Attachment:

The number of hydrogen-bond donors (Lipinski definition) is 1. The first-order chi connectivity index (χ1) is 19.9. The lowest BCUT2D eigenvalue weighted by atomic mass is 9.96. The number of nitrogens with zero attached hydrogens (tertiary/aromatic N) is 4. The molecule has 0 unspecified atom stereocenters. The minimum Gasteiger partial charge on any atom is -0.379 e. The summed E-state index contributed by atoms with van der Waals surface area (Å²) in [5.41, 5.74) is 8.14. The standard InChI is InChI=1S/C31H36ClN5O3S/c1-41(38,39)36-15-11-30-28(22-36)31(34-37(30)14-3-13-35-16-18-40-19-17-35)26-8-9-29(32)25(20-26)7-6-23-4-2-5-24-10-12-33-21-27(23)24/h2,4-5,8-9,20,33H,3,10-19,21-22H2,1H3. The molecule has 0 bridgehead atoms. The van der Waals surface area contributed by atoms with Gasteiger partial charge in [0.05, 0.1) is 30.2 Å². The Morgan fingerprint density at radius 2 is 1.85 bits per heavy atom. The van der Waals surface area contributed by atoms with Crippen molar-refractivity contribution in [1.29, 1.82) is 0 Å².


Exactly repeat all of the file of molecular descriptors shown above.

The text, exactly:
The number of hydrogen-bond donors (Lipinski definition) is 1. The first-order chi connectivity index (χ1) is 19.9. The lowest BCUT2D eigenvalue weighted by atomic mass is 9.96. The number of nitrogens with zero attached hydrogens (tertiary/aromatic N) is 4. The molecule has 0 unspecified atom stereocenters. The minimum Gasteiger partial charge on any atom is -0.379 e. The summed E-state index contributed by atoms with van der Waals surface area (Å²) in [5.41, 5.74) is 8.14. The standard InChI is InChI=1S/C31H36ClN5O3S/c1-41(38,39)36-15-11-30-28(22-36)31(34-37(30)14-3-13-35-16-18-40-19-17-35)26-8-9-29(32)25(20-26)7-6-23-4-2-5-24-10-12-33-21-27(23)24/h2,4-5,8-9,20,33H,3,10-19,21-22H2,1H3. The molecule has 0 bridgehead atoms. The van der Waals surface area contributed by atoms with Gasteiger partial charge in [0.05, 0.1) is 30.2 Å². The Morgan fingerprint density at radius 2 is 1.85 bits per heavy atom. The van der Waals surface area contributed by atoms with Crippen molar-refractivity contribution in [1.29, 1.82) is 0 Å².